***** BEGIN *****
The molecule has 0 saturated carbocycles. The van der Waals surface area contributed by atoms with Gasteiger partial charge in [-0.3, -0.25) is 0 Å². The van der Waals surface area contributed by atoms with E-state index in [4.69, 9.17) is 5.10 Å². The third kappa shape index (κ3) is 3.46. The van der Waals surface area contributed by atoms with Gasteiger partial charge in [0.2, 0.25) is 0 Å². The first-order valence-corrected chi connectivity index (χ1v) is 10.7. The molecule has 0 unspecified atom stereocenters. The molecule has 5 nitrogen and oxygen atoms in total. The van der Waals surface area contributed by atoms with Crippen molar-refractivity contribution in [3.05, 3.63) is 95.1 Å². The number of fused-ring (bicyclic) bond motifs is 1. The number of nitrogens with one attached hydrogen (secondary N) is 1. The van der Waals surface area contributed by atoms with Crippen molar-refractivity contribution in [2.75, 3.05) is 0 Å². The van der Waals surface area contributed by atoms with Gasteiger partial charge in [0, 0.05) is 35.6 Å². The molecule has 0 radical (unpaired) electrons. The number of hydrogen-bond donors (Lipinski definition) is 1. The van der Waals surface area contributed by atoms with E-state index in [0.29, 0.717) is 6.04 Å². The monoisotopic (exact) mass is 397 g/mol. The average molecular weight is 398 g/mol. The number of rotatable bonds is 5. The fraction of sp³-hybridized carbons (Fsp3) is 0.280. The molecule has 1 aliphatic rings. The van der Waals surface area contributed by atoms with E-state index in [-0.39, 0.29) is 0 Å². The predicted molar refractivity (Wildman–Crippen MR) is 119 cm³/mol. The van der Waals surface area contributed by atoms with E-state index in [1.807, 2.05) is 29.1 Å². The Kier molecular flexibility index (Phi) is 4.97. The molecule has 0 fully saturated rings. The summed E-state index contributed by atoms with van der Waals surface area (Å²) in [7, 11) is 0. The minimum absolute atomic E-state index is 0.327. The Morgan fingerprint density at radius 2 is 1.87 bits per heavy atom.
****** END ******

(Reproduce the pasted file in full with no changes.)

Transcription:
The molecule has 0 saturated carbocycles. The van der Waals surface area contributed by atoms with Gasteiger partial charge in [-0.3, -0.25) is 0 Å². The van der Waals surface area contributed by atoms with E-state index in [4.69, 9.17) is 5.10 Å². The third kappa shape index (κ3) is 3.46. The van der Waals surface area contributed by atoms with Gasteiger partial charge in [0.2, 0.25) is 0 Å². The first-order valence-corrected chi connectivity index (χ1v) is 10.7. The molecule has 0 unspecified atom stereocenters. The molecule has 5 nitrogen and oxygen atoms in total. The van der Waals surface area contributed by atoms with Crippen molar-refractivity contribution in [3.05, 3.63) is 95.1 Å². The number of fused-ring (bicyclic) bond motifs is 1. The number of nitrogens with one attached hydrogen (secondary N) is 1. The van der Waals surface area contributed by atoms with Crippen molar-refractivity contribution in [2.75, 3.05) is 0 Å². The van der Waals surface area contributed by atoms with Gasteiger partial charge in [0, 0.05) is 35.6 Å². The molecule has 0 radical (unpaired) electrons. The number of hydrogen-bond donors (Lipinski definition) is 1. The van der Waals surface area contributed by atoms with E-state index in [0.29, 0.717) is 6.04 Å². The monoisotopic (exact) mass is 397 g/mol. The average molecular weight is 398 g/mol. The number of rotatable bonds is 5. The fraction of sp³-hybridized carbons (Fsp3) is 0.280. The molecule has 1 aliphatic rings. The van der Waals surface area contributed by atoms with E-state index in [-0.39, 0.29) is 0 Å². The predicted molar refractivity (Wildman–Crippen MR) is 119 cm³/mol. The van der Waals surface area contributed by atoms with E-state index in [1.807, 2.05) is 29.1 Å². The Kier molecular flexibility index (Phi) is 4.97. The molecule has 0 fully saturated rings. The summed E-state index contributed by atoms with van der Waals surface area (Å²) in [7, 11) is 0. The minimum absolute atomic E-state index is 0.327. The Morgan fingerprint density at radius 2 is 1.87 bits per heavy atom.